Salespeople are often maligned, with quick associations to schiesters, peddlers, and a number of other less attractive descriptors. The reality, however, is that the world is far better off with salespeople than without them.
While many have written about the economic value of the sales function, I'd like to focus on an attribute that is less observed and of equal or greater value.
Oftentimes it is a salesperson, and only a salesperson, that is in a position to be able to ask an important question. Anyone who knows me knows just how much I value a good question.
Questions are far more powerful than answers. The mind cannot ignore a question ( it can choose to avoid or not answer a question, but it cannot ignore it). Answers, however, can be easily ignored.
Take a moment an think about the major breakthroughs in your life. How many of those breakthroughs were the result of a question you were pondering? In my experience, virtually every breakthrough is the result of pondering, often subconsciously, a question.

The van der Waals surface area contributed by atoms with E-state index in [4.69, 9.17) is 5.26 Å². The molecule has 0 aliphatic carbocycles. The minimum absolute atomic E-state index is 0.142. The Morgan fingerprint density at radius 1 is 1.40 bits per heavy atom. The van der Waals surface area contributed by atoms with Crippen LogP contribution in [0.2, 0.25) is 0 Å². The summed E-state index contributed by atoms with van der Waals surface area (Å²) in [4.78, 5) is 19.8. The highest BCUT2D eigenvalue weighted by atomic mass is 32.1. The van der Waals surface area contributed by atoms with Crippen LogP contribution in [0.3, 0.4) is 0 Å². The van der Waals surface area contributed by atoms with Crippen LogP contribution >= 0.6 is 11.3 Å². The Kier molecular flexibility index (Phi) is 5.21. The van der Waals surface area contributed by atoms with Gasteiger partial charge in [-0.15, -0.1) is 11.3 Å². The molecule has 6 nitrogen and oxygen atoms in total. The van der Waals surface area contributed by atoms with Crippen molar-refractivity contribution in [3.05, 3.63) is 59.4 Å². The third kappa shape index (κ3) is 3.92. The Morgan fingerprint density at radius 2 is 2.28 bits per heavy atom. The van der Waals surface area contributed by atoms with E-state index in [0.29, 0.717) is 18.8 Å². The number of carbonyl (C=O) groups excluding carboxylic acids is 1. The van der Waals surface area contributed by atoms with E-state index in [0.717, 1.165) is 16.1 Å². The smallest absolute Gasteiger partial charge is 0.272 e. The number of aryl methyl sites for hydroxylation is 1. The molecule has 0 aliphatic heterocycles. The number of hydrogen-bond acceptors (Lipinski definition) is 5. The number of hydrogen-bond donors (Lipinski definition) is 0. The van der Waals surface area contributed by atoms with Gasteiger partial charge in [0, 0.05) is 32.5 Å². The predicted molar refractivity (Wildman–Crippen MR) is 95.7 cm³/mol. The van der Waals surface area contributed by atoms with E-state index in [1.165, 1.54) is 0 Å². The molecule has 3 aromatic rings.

While there is no shortage of answers, there is a tremendous need for good, powerful questions. If you want to improve your performance, you must first find better questions to be answering.
It is here where salespeople are indispensable. Good salespeople are conduits to answers. Coming from outside an organization, salespeople are in the unique position to be able to ask questions that virtually no one else could. When a salesperson has am opportunity to ask a powerful question and doesn't, they are doing a disservice to both their employer and their customer.
So for all the salespeople who read this blog, make sure you never miss an opportunity to ask a meaningful question - [even if it makes your customer uncomfortable]. To all the executives reading this blog, if the salespeople you are dealing with aren't asking powerful questions (whether you are buying from them or they work for you), find ones that do - you'll be far better off as a result.